BOSTON – For 38 years Dr. Lewis Patsavos has humbly offered essential and valuable services to Holy Cross Greek Orthodox School of Theology and the Greek Orthodox Archdiocese of America as professor of Canon Law and Director of Field Education. Dr. Patsavos received an honor he has long deserved, being named Archon Protekdikos of the Ecumenical Throne. The recommendation was made to Patriarch Bartholomew by Archbishop Demetrios of America and the honor was bestowed upon the dedicated professor by the Patriarch himself on Sunday, November 1, 2009 at the Archdiocesan Cathedral of the Holy Trinity in New York.
In an interview with The National Herald professor Patsavos said, “I am deeply grateful to His Eminence Archbishop Demetrios for having nominated me to be an Archon of the Ecumenical Patriarchate. This honor was especially meaningful in view of the fact that it was personally bestowed by His All Holiness the Ecumenical Patriarch during his recent visit to America. I accepted it with deep reverence and humility as an expression of appreciation for my 38 years of teaching ministry at Holy Cross School of Theology and “diakonia” to both our Archdiocese and venerable Ecumenical Patriarchate.”
He also said, “I see it as a call to deeper commitment and service. The premise upon which I have always exercised my professional responsibilities has been: “To whom much is given, much will be expected.” To be assigned the sacred duty of training and educating our spiritual leaders has been an overwhelming privilege and a daunting task which has not been taken lightly. Similarly, to be consulted, as I have been, time and again, about the Church’s canonical position on matters affecting her life in the world and the life of her faithful members has been a gift of the highest magnitude. I consider both blessings the greatest reward which can be entrusted to a layperson.”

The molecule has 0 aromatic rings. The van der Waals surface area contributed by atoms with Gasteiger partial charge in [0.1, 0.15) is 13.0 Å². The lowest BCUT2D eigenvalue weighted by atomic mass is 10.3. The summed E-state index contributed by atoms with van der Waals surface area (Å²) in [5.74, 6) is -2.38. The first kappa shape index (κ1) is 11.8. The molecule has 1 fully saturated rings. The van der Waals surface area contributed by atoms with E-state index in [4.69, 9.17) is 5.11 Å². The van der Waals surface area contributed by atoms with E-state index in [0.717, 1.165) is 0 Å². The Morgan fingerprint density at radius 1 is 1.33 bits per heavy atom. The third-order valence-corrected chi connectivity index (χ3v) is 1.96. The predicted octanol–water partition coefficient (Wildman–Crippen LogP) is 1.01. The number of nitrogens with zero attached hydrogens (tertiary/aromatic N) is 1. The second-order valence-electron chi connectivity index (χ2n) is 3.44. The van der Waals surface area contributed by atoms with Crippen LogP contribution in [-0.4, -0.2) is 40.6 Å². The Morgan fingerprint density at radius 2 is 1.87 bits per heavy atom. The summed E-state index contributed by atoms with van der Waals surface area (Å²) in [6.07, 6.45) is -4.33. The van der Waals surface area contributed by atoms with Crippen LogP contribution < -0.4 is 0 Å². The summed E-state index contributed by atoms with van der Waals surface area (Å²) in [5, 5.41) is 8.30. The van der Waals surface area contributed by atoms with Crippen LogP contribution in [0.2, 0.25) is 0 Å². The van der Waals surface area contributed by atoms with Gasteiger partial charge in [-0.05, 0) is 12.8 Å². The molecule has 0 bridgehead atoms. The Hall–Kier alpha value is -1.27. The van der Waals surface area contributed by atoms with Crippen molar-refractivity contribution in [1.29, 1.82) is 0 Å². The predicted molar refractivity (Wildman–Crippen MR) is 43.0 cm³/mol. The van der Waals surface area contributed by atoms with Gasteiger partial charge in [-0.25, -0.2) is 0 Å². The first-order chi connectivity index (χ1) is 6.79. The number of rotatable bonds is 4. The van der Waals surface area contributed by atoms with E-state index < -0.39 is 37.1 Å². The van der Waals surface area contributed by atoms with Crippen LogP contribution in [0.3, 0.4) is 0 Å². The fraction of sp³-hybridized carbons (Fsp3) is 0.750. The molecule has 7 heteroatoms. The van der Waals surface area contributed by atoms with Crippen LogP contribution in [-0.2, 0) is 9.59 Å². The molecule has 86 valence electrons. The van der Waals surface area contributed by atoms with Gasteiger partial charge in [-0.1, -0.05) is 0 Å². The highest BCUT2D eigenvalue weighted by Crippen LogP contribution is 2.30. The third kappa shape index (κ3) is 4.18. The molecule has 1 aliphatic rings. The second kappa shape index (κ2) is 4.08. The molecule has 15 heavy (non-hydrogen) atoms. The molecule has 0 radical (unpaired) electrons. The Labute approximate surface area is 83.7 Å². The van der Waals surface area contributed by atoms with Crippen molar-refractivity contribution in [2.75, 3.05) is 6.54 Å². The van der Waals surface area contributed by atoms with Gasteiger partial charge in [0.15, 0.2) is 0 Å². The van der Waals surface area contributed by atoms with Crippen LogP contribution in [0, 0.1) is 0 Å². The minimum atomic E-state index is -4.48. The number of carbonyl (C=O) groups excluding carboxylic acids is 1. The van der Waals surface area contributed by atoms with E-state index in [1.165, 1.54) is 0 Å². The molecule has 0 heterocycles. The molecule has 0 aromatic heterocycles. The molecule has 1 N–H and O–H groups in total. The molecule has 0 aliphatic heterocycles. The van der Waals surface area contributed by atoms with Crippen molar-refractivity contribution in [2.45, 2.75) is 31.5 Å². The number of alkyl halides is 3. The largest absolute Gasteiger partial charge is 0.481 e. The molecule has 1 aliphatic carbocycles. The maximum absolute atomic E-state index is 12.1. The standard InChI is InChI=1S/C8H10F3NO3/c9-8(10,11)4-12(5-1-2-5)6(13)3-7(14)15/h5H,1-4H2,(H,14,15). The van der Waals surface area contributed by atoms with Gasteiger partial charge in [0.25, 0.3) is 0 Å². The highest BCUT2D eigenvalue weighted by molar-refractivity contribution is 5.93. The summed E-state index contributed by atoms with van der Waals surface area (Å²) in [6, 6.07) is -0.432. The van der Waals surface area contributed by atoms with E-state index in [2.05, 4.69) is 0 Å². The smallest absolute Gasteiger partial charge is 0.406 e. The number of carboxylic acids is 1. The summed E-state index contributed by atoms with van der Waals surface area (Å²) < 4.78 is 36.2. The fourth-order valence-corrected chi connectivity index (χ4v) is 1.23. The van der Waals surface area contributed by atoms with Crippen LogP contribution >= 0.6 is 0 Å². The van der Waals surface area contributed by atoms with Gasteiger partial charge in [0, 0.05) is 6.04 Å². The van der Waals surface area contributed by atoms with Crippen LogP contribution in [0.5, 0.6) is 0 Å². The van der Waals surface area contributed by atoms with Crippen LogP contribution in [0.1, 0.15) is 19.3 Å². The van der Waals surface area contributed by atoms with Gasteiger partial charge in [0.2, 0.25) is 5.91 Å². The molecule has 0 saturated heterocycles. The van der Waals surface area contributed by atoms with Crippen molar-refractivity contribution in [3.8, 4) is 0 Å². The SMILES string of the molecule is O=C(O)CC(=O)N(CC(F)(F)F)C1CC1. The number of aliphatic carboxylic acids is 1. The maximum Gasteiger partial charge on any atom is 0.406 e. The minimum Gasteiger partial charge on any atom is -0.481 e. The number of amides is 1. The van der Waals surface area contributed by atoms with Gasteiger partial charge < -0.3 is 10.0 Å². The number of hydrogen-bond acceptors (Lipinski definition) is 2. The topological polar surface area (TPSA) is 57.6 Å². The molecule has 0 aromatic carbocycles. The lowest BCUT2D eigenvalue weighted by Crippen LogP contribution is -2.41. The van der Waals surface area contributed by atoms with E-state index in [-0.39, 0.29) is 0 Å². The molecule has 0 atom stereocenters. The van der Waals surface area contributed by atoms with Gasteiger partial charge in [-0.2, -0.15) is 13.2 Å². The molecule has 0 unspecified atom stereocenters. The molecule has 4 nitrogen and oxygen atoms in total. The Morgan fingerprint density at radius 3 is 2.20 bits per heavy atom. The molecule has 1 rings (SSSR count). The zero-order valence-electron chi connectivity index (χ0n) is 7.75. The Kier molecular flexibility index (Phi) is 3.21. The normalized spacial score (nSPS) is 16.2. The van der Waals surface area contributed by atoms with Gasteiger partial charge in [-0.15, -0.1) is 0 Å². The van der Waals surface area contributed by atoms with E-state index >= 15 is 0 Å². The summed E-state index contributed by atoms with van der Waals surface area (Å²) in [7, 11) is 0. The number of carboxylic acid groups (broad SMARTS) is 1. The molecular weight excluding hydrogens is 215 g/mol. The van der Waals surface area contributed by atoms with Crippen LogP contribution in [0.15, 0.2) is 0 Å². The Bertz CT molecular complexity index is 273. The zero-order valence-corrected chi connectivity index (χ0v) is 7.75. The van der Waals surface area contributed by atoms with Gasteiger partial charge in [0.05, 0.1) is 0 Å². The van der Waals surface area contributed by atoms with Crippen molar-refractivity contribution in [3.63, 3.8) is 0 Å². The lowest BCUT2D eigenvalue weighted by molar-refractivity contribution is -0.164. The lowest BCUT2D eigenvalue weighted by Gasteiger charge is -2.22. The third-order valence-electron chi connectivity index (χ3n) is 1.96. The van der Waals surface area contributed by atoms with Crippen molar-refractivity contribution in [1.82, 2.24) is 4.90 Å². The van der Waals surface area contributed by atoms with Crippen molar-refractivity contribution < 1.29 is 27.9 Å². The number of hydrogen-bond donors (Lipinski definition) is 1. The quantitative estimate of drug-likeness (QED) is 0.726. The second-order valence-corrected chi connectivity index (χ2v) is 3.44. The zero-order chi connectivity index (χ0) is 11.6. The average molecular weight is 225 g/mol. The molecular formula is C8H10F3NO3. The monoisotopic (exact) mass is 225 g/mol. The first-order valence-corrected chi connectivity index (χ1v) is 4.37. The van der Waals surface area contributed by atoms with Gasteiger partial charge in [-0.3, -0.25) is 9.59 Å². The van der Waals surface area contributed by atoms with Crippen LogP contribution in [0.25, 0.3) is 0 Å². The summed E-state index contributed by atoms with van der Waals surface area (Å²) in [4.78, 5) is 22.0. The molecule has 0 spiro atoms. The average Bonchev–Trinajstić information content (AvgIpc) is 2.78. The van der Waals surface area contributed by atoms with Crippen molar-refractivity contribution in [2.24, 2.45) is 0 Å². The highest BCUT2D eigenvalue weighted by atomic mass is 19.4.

Asked about the challenges facing our Church and Greek American Community, Dr. Patsavos said, “as a Church, we are confronted with the formidable task of spreading a message in a world saturated with all kinds of influences conveyed by the mass media and telecommunications in ways never before imaginable. Many of these influences stand contrary to what the Church teaches. Added to this are various trends within the Church herself which make it difficult for her message to be heard. The message of the Church is clear: salvation in this turbulent and dangerous world comes only in Jesus Christ! When this message becomes clouded with other, non-essential messages and influences, its effectiveness becomes compromised.”
He continued added that, “as Orthodox Christians, we have the fullness of truth in conveying the message of salvation as intended by our Savior. The difficulty in spreading it effectively, however, lies in the fact that we are surrounded by negative elements within and without which interfere with what is essential. To put it as succinctly as a great preacher once did: “It is important to know who we are, but it is essential to know Whose we are.” So long as we never forget this latter pronouncement, despite the interferences and distractions from time to time, the Church’s message will ultimately prevail.”